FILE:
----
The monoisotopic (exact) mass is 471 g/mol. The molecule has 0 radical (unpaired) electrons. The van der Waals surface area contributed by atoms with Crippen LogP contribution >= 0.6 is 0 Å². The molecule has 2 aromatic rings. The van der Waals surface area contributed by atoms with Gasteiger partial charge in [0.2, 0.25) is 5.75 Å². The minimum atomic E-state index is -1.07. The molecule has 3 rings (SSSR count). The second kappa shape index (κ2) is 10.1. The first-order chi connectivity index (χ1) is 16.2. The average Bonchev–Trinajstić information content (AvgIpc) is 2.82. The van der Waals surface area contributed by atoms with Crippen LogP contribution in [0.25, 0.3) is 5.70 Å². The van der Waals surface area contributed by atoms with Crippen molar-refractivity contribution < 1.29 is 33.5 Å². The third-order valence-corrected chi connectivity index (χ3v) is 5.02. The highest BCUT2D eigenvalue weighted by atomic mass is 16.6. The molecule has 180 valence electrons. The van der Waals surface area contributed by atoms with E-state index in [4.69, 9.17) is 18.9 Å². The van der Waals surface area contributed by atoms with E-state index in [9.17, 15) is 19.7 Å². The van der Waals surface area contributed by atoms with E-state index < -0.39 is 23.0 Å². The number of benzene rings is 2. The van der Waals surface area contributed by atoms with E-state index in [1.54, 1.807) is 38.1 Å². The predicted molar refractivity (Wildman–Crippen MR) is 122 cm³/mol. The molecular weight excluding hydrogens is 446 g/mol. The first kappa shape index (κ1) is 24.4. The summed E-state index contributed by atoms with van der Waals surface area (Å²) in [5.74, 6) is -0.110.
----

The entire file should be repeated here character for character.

The monoisotopic (exact) mass is 471 g/mol. The molecule has 0 radical (unpaired) electrons. The van der Waals surface area contributed by atoms with Crippen LogP contribution >= 0.6 is 0 Å². The molecule has 2 aromatic rings. The van der Waals surface area contributed by atoms with Gasteiger partial charge in [0.2, 0.25) is 5.75 Å². The minimum atomic E-state index is -1.07. The molecule has 3 rings (SSSR count). The second kappa shape index (κ2) is 10.1. The first-order chi connectivity index (χ1) is 16.2. The average Bonchev–Trinajstić information content (AvgIpc) is 2.82. The van der Waals surface area contributed by atoms with Crippen LogP contribution in [0.25, 0.3) is 5.70 Å². The van der Waals surface area contributed by atoms with Crippen molar-refractivity contribution < 1.29 is 33.5 Å². The third-order valence-corrected chi connectivity index (χ3v) is 5.02. The highest BCUT2D eigenvalue weighted by atomic mass is 16.6. The molecule has 180 valence electrons. The van der Waals surface area contributed by atoms with E-state index in [4.69, 9.17) is 18.9 Å². The van der Waals surface area contributed by atoms with E-state index in [9.17, 15) is 19.7 Å². The van der Waals surface area contributed by atoms with E-state index < -0.39 is 23.0 Å². The number of benzene rings is 2. The van der Waals surface area contributed by atoms with E-state index in [1.54, 1.807) is 38.1 Å². The predicted molar refractivity (Wildman–Crippen MR) is 122 cm³/mol. The molecular weight excluding hydrogens is 446 g/mol. The first kappa shape index (κ1) is 24.4. The summed E-state index contributed by atoms with van der Waals surface area (Å²) in [5.74, 6) is -0.110.